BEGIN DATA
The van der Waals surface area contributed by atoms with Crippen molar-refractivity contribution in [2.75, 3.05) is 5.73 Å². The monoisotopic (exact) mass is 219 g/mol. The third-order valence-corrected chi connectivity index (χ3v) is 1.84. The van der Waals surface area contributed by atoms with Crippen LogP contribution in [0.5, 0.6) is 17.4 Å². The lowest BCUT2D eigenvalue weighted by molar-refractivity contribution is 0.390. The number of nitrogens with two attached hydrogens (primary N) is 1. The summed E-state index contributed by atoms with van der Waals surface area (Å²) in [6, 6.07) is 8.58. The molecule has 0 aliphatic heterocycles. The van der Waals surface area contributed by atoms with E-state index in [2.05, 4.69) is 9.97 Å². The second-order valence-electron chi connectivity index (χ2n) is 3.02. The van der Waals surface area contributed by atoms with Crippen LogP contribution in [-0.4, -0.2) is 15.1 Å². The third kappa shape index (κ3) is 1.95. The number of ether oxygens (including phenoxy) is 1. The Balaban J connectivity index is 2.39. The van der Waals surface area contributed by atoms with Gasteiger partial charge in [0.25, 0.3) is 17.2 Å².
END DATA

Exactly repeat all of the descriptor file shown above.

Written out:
The van der Waals surface area contributed by atoms with Crippen molar-refractivity contribution in [2.75, 3.05) is 5.73 Å². The monoisotopic (exact) mass is 219 g/mol. The third-order valence-corrected chi connectivity index (χ3v) is 1.84. The van der Waals surface area contributed by atoms with Crippen LogP contribution in [0.5, 0.6) is 17.4 Å². The lowest BCUT2D eigenvalue weighted by molar-refractivity contribution is 0.390. The number of nitrogens with two attached hydrogens (primary N) is 1. The summed E-state index contributed by atoms with van der Waals surface area (Å²) in [6, 6.07) is 8.58. The molecule has 0 aliphatic heterocycles. The van der Waals surface area contributed by atoms with E-state index in [2.05, 4.69) is 9.97 Å². The second-order valence-electron chi connectivity index (χ2n) is 3.02. The van der Waals surface area contributed by atoms with Crippen LogP contribution in [-0.4, -0.2) is 15.1 Å². The third kappa shape index (κ3) is 1.95. The number of ether oxygens (including phenoxy) is 1. The Balaban J connectivity index is 2.39. The van der Waals surface area contributed by atoms with Gasteiger partial charge in [0.25, 0.3) is 17.2 Å².